Monk Boudreaux

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Monk Boudreaux
Boudreaux at the New Orleans Jazz Fest, 2006
Background information
Birth nameJoseph Pierre Boudreaux
Also known asBig Chief Monk Boudreaux
BornDecember 7, 1941
New Orleans, Louisiana, U.S.
GenresNew Orleans, Mardi Gras Indian
InstrumentsVocals, Percussion
Years active1960s–present
LabelsRounder, Shanachie
Associated actsGolden Eagles Mardi Gras Indians, Wild Magnolias, Papa Mali, Galactic, Anders Osborne

Monk Boudreaux (born Joseph Pierre Boudreaux; 1941 in New Orleans, Louisiana, United States) is the Big Chief of the Golden Eagles, a Mardi Gras Indian tribe. He is widely known for his long-time collaboration with Big Chief Bo Dollis in The Wild Magnolias.


In the late 1960s, Boudreaux joined the Wild Magnolias, the Mardi Gras Indian group led by his Big Chief Bo Dollis. Dollis and Boudreaux have been close friends since their childhood.[1]

In 1970, Boudreaux appeared with the Wild Magnolias at the very first New Orleans Jazz & Heritage Festival, and also in the same year, the group released the single "Handa Wanda" on Crescent City Records, the first studio recorded music by the Mardi Gras Indians. In 1974, he appeared with the Wild Magnolias on their debut album on Barclay/Polydor Records which featured Snooks Eaglin and Willie Tee in the supporting musicians. Boudreaux is exclusively featured on Golden Eagles' album Lightning and Thunder, a live recording released in 1988 on Rounder Records.

After being with the Wild Magnolias for over 30 years, Boudreaux left the group in 2001 as a result of disputes with the group's manager over guarantee payments.[1] Since then he has performed and recorded with artists such as Anders Osborne, Galactic and Papa Mali aside from the Golden Eagles.

In the recent years, he has also participated in the recording and tour of the Voice of the Wetlands All-stars, a band that also featured Tab Benoit, Cyril Neville, and Dr. John among others. He is also featured on one track in the New Orleans Social Club's album Sing Me Back Home released in 2006. He currently performs regularly in New Orleans with John Lisi & Delta Funk, with whom he has also recorded.[2]

In 2010 Boudreaux appeared in the feature-length documentary Bury the Hatchet[3] directed by Aaron Walker. The film is an intimate look at the Mardi Gras Indian tradition, following Boudreaux and several other Mardi Gras Indian Chiefs in the year before Hurricane Katrina, through the storm and the years after. The documentary won best Louisiana feature at the New Orleans Film festival[4] and a work-in-progress edit of the film won the Grand Prize and Intangible Culture Award at the Royal Anthropological Institute Festival of Ethnographic Film in Leeds, England.[5]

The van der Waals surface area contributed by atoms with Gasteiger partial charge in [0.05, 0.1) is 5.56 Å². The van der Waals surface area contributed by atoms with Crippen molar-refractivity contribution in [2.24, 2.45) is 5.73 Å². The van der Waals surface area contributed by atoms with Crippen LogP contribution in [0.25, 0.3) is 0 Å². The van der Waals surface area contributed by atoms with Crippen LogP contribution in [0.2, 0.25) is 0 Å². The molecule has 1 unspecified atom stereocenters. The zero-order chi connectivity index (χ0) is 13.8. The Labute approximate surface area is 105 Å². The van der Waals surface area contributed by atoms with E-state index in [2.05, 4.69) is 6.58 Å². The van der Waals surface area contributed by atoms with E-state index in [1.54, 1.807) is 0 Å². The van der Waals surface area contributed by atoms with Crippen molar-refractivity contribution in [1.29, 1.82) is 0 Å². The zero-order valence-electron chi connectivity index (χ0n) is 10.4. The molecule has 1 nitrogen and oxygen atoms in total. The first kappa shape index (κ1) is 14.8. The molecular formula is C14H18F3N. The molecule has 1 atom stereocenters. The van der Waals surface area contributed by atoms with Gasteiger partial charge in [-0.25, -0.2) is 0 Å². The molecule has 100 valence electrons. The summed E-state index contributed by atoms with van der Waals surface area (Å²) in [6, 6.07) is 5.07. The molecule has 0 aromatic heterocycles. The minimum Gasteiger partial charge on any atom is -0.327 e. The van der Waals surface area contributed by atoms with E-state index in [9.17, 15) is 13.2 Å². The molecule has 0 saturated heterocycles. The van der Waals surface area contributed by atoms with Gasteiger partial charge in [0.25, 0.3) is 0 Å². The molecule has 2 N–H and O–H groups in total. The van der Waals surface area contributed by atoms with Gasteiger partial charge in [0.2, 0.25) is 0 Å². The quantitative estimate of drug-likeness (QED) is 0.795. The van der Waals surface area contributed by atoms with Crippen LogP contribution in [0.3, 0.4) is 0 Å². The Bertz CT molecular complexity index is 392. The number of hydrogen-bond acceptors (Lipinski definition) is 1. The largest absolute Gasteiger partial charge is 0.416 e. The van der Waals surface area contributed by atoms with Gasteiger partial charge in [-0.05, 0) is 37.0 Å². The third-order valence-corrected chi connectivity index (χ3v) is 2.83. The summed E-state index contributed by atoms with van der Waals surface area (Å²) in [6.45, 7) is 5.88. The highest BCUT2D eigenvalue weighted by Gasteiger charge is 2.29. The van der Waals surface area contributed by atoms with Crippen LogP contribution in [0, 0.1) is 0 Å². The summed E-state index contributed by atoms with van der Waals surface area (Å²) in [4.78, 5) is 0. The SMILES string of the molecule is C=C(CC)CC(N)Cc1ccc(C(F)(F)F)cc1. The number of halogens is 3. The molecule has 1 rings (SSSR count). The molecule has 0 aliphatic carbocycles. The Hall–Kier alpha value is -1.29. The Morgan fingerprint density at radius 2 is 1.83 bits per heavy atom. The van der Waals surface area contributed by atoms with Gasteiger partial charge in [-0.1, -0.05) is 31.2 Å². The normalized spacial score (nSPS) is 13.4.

In 2016, Boudreaux received a National Endowment for the Arts National Heritage Fellowship.[6]



  • 1988 The Golden Eagles/Lightning & Thunder (Rounder)
  • 2002 Bury the Hatchet (Shanachie) with Anders Osborne
  • 2003 Mr. Stranger Man (Shanachie)
  • 2009 Rising Sun (featuring Reverend Goat Carson) (f.Boo Music)
  • 2011 Won't Bow Down (f.Boo Music)

With the Wild Magnolias[edit]

  • 1974 The Wild Magnolias (Barclay)
  • 1975 They Call Us Wild (Barclay)
  • 1990 I'm Back… at Carnival Time (Rounder)
  • 1996 1313 Hoodoo Street (AIM)
  • 1999 Life Is a Carnival (Metro Blue)
  • 2002 30 Years .. And Still WILD! (spacing, punctuation, type case sic) (AIM)


  • 1992 The Mardi Gras Indians Super Sunday Showdown (Rounder)
  • 2005 Voice of the Wetlands (Rykodisc)
  • 2005 "Golden Crown" (vocals and wrote song) appeared on Tab Benoit's - Fever On The Bayou (Telarc)
  • 2006 The New Orleans Social Club/Sing Me Back Home (Burgundy)
  • 2007 Goin' Home: A Tribute to Fats Domino (Vanguard)
  • 2012 Rough Guide to the Music of New Orleans (World Music Network)


  1. ^ a b "Lone Monk (Best of New Orleans Article)". Archived from the original on 28 January 2008. Retrieved 24 January 2018.
  2. ^ "OffBeat magazine: Backtalk with Monk Boudreaux". Archived from the original on 28 September 2007. Retrieved 24 January 2018.
  3. ^ "Bury the Hatchet website". Archived from the original on 11 September 2017. Retrieved 24 January 2018.
  4. ^ "Mardi Gras Indian doc 'Bury the Hatchet' among 2010 New Orleans Film Festival award winners". Retrieved 24 January 2018.
  5. ^ "RAI Film Festival 2009". Retrieved 24 January 2018.
  6. ^ "NEA National Heritage Fellowships". Retrieved 24 January 2018.

External links[edit]